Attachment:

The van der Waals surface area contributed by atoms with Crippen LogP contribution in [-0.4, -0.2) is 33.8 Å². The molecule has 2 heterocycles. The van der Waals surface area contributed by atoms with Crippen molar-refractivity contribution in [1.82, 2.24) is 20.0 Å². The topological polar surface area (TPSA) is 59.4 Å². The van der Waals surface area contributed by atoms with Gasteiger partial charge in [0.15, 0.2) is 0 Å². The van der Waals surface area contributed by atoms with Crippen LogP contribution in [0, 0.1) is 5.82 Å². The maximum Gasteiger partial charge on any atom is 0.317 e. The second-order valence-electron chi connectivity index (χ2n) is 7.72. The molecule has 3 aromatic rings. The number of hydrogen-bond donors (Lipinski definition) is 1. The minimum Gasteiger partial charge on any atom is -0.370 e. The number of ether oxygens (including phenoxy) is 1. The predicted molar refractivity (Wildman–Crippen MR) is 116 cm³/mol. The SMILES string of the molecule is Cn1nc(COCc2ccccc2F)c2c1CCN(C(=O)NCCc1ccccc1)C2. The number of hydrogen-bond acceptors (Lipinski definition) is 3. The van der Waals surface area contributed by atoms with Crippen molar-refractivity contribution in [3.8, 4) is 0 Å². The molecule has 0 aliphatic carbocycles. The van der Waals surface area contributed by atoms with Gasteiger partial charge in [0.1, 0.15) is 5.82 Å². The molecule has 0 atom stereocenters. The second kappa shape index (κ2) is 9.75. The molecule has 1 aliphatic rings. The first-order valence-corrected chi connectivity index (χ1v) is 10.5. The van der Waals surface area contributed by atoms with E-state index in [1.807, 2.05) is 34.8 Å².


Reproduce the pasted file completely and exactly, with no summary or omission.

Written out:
The van der Waals surface area contributed by atoms with Crippen LogP contribution in [-0.4, -0.2) is 33.8 Å². The molecule has 2 heterocycles. The van der Waals surface area contributed by atoms with Crippen molar-refractivity contribution in [1.82, 2.24) is 20.0 Å². The topological polar surface area (TPSA) is 59.4 Å². The van der Waals surface area contributed by atoms with Gasteiger partial charge in [0.15, 0.2) is 0 Å². The van der Waals surface area contributed by atoms with Crippen LogP contribution in [0, 0.1) is 5.82 Å². The maximum Gasteiger partial charge on any atom is 0.317 e. The second-order valence-electron chi connectivity index (χ2n) is 7.72. The molecule has 3 aromatic rings. The number of hydrogen-bond donors (Lipinski definition) is 1. The minimum Gasteiger partial charge on any atom is -0.370 e. The number of ether oxygens (including phenoxy) is 1. The predicted molar refractivity (Wildman–Crippen MR) is 116 cm³/mol. The SMILES string of the molecule is Cn1nc(COCc2ccccc2F)c2c1CCN(C(=O)NCCc1ccccc1)C2. The number of hydrogen-bond acceptors (Lipinski definition) is 3. The van der Waals surface area contributed by atoms with Crippen molar-refractivity contribution in [3.8, 4) is 0 Å². The molecule has 0 aliphatic carbocycles. The van der Waals surface area contributed by atoms with Gasteiger partial charge in [0.1, 0.15) is 5.82 Å². The molecule has 0 atom stereocenters. The second kappa shape index (κ2) is 9.75. The molecule has 1 aliphatic rings. The first-order valence-corrected chi connectivity index (χ1v) is 10.5. The van der Waals surface area contributed by atoms with E-state index in [1.807, 2.05) is 34.8 Å².